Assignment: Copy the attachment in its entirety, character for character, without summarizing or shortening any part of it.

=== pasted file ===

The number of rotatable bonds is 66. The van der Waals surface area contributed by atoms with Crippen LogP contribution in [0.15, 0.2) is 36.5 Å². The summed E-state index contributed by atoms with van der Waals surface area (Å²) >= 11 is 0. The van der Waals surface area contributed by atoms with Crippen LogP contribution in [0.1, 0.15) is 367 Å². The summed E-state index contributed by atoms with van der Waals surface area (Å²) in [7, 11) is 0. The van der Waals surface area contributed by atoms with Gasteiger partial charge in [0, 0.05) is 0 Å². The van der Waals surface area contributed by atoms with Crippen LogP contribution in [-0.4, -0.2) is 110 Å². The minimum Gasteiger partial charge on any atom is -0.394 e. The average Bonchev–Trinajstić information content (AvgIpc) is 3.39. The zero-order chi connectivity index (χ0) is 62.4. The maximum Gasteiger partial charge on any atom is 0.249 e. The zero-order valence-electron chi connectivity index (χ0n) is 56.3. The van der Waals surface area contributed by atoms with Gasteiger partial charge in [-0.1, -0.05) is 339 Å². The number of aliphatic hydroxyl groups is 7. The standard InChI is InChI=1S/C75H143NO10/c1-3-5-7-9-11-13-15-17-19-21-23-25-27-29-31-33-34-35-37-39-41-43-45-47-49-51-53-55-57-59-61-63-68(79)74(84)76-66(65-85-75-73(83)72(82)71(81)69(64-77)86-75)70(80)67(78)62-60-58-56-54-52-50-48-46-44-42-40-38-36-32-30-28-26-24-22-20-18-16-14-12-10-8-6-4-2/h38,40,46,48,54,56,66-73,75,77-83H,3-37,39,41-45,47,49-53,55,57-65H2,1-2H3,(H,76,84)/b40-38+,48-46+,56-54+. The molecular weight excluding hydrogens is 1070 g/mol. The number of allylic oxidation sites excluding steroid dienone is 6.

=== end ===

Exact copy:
The number of rotatable bonds is 66. The van der Waals surface area contributed by atoms with Crippen LogP contribution in [0.15, 0.2) is 36.5 Å². The summed E-state index contributed by atoms with van der Waals surface area (Å²) >= 11 is 0. The van der Waals surface area contributed by atoms with Crippen LogP contribution in [0.1, 0.15) is 367 Å². The summed E-state index contributed by atoms with van der Waals surface area (Å²) in [7, 11) is 0. The van der Waals surface area contributed by atoms with Gasteiger partial charge in [0, 0.05) is 0 Å². The van der Waals surface area contributed by atoms with Crippen LogP contribution in [-0.4, -0.2) is 110 Å². The minimum Gasteiger partial charge on any atom is -0.394 e. The average Bonchev–Trinajstić information content (AvgIpc) is 3.39. The zero-order chi connectivity index (χ0) is 62.4. The maximum Gasteiger partial charge on any atom is 0.249 e. The zero-order valence-electron chi connectivity index (χ0n) is 56.3. The van der Waals surface area contributed by atoms with Gasteiger partial charge in [-0.1, -0.05) is 339 Å². The number of aliphatic hydroxyl groups is 7. The standard InChI is InChI=1S/C75H143NO10/c1-3-5-7-9-11-13-15-17-19-21-23-25-27-29-31-33-34-35-37-39-41-43-45-47-49-51-53-55-57-59-61-63-68(79)74(84)76-66(65-85-75-73(83)72(82)71(81)69(64-77)86-75)70(80)67(78)62-60-58-56-54-52-50-48-46-44-42-40-38-36-32-30-28-26-24-22-20-18-16-14-12-10-8-6-4-2/h38,40,46,48,54,56,66-73,75,77-83H,3-37,39,41-45,47,49-53,55,57-65H2,1-2H3,(H,76,84)/b40-38+,48-46+,56-54+. The molecular weight excluding hydrogens is 1070 g/mol. The number of allylic oxidation sites excluding steroid dienone is 6.